Food emergencies and responses
Disasters such as drought, flooding, hurricanes and earthquakes can destroy crops and create food shortages, but this does not lead to a hunger crisis if governments and aid agencies intervene in time.
For example, since independence India has been successful at preventing famines, even though the country has experienced many substantial crop failures, often covering large areas and sometimes causing sharp drops in the amount of food available nationally.
On the other hand, famines have occurred in Asia and Africa without a large drop in food production and availability. Sometimes a famine has even coincided with a peak in food production, as in the Bangladesh famine of 1974, in which as many as 1.5 million people may have died.
Nobel prize-winning economist Amartya Sen argued that the Bangladesh famine was caused by a spike in food prices due to flooding coinciding with a fall in work opportunities for agricultural workers. That created a situation where many starved because they were unable to afford the food that was available.
Food emergencies usually result from years of stresses that gradually tip into crisis unless governments and aid agencies intervene.
It often takes several failed harvests before farmers run out of ways to cope, although the situation can be more sudden for people who lose their livelihoods in a particular region, with no means of finding work. This can happen when a sector fails, or when war forces people to flee their homes and land.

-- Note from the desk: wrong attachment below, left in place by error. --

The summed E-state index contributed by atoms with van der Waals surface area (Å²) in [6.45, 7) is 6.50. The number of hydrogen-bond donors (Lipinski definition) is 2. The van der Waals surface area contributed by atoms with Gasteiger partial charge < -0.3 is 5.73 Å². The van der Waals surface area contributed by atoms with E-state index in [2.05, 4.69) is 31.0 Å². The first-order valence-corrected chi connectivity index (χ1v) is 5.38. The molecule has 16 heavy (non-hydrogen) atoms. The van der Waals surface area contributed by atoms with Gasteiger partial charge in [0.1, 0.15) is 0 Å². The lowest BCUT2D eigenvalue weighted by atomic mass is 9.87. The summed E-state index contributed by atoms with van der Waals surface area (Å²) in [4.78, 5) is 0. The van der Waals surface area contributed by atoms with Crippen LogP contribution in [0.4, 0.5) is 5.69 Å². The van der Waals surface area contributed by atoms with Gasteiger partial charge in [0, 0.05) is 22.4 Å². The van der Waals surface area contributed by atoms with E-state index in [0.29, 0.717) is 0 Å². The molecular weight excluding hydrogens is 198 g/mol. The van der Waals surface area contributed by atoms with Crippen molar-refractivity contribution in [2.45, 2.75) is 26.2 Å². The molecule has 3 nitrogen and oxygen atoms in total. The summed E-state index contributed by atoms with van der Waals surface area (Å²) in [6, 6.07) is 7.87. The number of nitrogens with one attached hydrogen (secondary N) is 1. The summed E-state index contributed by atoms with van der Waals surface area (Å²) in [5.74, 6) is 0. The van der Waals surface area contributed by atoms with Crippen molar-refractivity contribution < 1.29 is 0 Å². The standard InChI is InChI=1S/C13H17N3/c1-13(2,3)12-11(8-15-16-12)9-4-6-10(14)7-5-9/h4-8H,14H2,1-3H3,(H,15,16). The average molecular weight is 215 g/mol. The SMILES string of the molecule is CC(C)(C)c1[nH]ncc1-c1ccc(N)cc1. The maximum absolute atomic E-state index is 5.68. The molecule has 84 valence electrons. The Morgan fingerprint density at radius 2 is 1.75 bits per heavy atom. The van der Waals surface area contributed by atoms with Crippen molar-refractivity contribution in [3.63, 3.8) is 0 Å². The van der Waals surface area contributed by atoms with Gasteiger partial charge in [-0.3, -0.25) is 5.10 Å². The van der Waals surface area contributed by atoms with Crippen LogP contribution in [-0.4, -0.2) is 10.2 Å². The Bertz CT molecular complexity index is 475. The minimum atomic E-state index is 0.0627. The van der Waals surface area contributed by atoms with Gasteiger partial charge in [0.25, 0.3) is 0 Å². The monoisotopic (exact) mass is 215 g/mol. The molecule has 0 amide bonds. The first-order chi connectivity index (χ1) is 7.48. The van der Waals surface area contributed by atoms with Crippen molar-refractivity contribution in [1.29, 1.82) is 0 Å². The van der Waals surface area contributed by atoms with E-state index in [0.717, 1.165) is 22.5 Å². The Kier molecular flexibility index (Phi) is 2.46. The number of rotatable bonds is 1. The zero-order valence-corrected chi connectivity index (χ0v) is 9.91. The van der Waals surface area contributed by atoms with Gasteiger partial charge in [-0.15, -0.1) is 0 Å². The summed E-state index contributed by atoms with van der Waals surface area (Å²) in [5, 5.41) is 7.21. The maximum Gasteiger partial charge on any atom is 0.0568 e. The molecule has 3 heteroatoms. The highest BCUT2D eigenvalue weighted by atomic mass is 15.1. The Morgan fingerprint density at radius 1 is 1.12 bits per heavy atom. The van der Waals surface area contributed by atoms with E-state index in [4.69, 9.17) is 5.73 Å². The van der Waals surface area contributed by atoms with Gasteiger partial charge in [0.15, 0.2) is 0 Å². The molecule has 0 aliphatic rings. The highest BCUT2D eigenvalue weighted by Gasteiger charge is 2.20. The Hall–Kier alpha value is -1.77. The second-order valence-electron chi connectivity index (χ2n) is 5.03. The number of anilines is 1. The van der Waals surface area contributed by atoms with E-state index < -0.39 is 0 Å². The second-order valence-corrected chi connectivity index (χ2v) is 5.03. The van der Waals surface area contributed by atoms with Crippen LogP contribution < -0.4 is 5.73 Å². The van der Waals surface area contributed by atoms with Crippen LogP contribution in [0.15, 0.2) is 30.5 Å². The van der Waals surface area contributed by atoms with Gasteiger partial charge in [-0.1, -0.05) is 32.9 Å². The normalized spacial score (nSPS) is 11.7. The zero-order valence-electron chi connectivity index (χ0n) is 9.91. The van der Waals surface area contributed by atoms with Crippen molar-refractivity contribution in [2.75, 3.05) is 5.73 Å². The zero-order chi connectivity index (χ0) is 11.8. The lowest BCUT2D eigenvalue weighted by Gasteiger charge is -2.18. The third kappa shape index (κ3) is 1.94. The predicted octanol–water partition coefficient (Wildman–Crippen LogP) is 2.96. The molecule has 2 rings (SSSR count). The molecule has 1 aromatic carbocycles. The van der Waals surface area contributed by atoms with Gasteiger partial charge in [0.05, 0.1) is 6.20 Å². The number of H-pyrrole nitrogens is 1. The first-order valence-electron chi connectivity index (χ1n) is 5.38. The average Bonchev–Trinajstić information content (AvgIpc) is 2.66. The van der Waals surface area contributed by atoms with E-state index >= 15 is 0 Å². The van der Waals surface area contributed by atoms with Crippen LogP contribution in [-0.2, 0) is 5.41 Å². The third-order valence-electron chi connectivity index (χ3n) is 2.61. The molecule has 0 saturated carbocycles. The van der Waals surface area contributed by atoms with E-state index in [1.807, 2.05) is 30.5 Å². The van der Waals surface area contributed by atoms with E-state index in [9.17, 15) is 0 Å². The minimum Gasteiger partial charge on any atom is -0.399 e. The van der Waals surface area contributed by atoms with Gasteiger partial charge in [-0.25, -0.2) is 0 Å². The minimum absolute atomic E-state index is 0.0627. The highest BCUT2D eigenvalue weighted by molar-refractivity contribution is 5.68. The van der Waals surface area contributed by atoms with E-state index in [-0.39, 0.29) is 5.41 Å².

Often a food crisis affects only certain groups – not the entire population in a particular region.
Governments are extremely reluctant to call a food crisis a "famine", because it implies they have failed to stop a food shortage from turning into a major humanitarian crisis.
Similarly, aid agencies tend to avoid the f-word, either because they are dependent on the state for access to the vulnerable communities, or because it implies they too have failed in their response to the food shortages.
The U.N.'s Food and Agriculture Organization (FAO) defines famine as more than two people per 10,000 dying every day (see p. 32). This is based on FAO's Integrated Food Security Phase Classification which has been adapted and adopted by several international agencies and supported by several governments. See the User Guide for more.
The U.S. Agency for International Development (USAID) has described famine as a catastrophic food crisis that results in widespread acute malnutrition and mass mortality. It is a process, rather than an event, with a beginning, a middle and an end.
When the TV cameras pitch up during a food emergency, their images of people at feeding centres don't tell the full story.